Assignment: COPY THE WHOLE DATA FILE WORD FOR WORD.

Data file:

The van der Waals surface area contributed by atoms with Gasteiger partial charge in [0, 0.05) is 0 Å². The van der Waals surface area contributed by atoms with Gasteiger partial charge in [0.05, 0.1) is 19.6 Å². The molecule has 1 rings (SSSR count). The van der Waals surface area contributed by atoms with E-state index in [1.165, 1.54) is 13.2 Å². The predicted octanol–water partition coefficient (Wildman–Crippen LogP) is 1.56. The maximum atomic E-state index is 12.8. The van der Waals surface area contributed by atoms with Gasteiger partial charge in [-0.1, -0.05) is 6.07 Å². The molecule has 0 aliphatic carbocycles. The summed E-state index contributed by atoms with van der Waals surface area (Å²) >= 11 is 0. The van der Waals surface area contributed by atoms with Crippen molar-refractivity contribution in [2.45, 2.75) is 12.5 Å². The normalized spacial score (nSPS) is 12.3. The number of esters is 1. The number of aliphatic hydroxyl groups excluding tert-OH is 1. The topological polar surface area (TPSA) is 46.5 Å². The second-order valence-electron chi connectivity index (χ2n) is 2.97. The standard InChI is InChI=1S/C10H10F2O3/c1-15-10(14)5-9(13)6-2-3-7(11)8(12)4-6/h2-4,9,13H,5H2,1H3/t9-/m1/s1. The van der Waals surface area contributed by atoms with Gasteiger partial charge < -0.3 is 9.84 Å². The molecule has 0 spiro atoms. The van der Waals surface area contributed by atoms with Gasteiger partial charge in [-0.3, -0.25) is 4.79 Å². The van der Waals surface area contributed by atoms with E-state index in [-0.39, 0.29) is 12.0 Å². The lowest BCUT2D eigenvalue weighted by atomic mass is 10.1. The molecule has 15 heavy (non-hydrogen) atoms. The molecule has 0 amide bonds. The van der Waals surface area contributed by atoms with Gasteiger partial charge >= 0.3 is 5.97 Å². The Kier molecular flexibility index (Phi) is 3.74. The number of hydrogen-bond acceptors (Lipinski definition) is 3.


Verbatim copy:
The van der Waals surface area contributed by atoms with Gasteiger partial charge in [0, 0.05) is 0 Å². The van der Waals surface area contributed by atoms with Gasteiger partial charge in [0.05, 0.1) is 19.6 Å². The molecule has 1 rings (SSSR count). The van der Waals surface area contributed by atoms with E-state index in [1.165, 1.54) is 13.2 Å². The predicted octanol–water partition coefficient (Wildman–Crippen LogP) is 1.56. The maximum atomic E-state index is 12.8. The van der Waals surface area contributed by atoms with Gasteiger partial charge in [-0.1, -0.05) is 6.07 Å². The molecule has 0 aliphatic carbocycles. The summed E-state index contributed by atoms with van der Waals surface area (Å²) >= 11 is 0. The van der Waals surface area contributed by atoms with Crippen molar-refractivity contribution in [2.45, 2.75) is 12.5 Å². The normalized spacial score (nSPS) is 12.3. The number of esters is 1. The number of aliphatic hydroxyl groups excluding tert-OH is 1. The topological polar surface area (TPSA) is 46.5 Å². The second-order valence-electron chi connectivity index (χ2n) is 2.97. The standard InChI is InChI=1S/C10H10F2O3/c1-15-10(14)5-9(13)6-2-3-7(11)8(12)4-6/h2-4,9,13H,5H2,1H3/t9-/m1/s1. The van der Waals surface area contributed by atoms with Gasteiger partial charge < -0.3 is 9.84 Å². The molecule has 0 spiro atoms. The van der Waals surface area contributed by atoms with Gasteiger partial charge in [-0.3, -0.25) is 4.79 Å². The van der Waals surface area contributed by atoms with E-state index in [-0.39, 0.29) is 12.0 Å². The lowest BCUT2D eigenvalue weighted by atomic mass is 10.1. The molecule has 15 heavy (non-hydrogen) atoms. The molecule has 0 amide bonds. The van der Waals surface area contributed by atoms with Gasteiger partial charge >= 0.3 is 5.97 Å². The Kier molecular flexibility index (Phi) is 3.74. The number of hydrogen-bond acceptors (Lipinski definition) is 3.